There standout moment in the episode was an incredibly tense sequence involving Cass being chased by a ghost that she can’t hear. The way she detects the ghost makes her seem more than a little superhuman like Daredevil but it was awesome so I’ll let it slide.
As with the last two parter the resolution felt a little too neat. The Doctor ghost being a hologram was a little too obvious given that a holographic Clara was used in the first part. I also found the way that he set up the resolution by encouraging himself to think of a way out of the situation by suggesting that Clara would be the next death to be a little contrived. I get that he doesn’t really care about the bystanders but suggesting that Clara is his inspiration to solve a problem doesn’t really work for me. Surely saving his own neck would be enough of a motivation.
This ending is where the “Bootstrap paradox” comes in. The only reason the Doctor passed the information to his ghost/hologram counterpart is because he saw it reciting the information. In effect he never had the idea to solve the problem on his own, all he did was fill in the missing pieces of the narrative. The whole notion completely blows Clara’s mind and I suspect the mind of many of the audience. I do love a time travel story that has no easy answer and this one does that really well and makes it interesting.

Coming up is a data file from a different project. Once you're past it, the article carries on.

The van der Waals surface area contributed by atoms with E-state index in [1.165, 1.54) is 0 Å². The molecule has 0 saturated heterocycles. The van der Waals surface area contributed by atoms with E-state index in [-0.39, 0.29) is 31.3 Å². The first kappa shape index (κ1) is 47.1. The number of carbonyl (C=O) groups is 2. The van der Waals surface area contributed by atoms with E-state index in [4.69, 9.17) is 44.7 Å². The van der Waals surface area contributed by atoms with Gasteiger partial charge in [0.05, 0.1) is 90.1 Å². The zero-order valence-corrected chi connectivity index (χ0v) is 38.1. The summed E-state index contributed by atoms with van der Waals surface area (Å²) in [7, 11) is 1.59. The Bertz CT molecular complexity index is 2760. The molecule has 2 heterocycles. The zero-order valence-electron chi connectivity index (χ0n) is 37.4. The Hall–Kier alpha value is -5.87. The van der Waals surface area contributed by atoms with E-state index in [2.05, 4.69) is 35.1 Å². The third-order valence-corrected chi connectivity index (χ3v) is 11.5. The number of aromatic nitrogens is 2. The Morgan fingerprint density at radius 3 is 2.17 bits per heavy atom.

In case anyone is counting, that is 4 episodes of Doctor Who in a row that I have enjoyed. That might mean that I like Doctor Who again, I didn’t think I would ever see the day but roll on next week.
Not quite as strong an outing as the first part and the resolution feels a little too neat but still an enjoyable viewing experience.
The opening of the episode being the Doctor explaining to the audience what the “Bootstrap paradox” is was a strange way to begin but it ultimately worked and held together once the reason for doing so was revealed at the end.
I liked the binary settings of the episode with the Doctor in the Scottish village made to look Russian giving the impression of something that doesn’t belong there and adding to the unease of the overall situation. Using Clara’s phone to tie together the two time periods was a nice touch and had the Doctor part of both aspects of the story.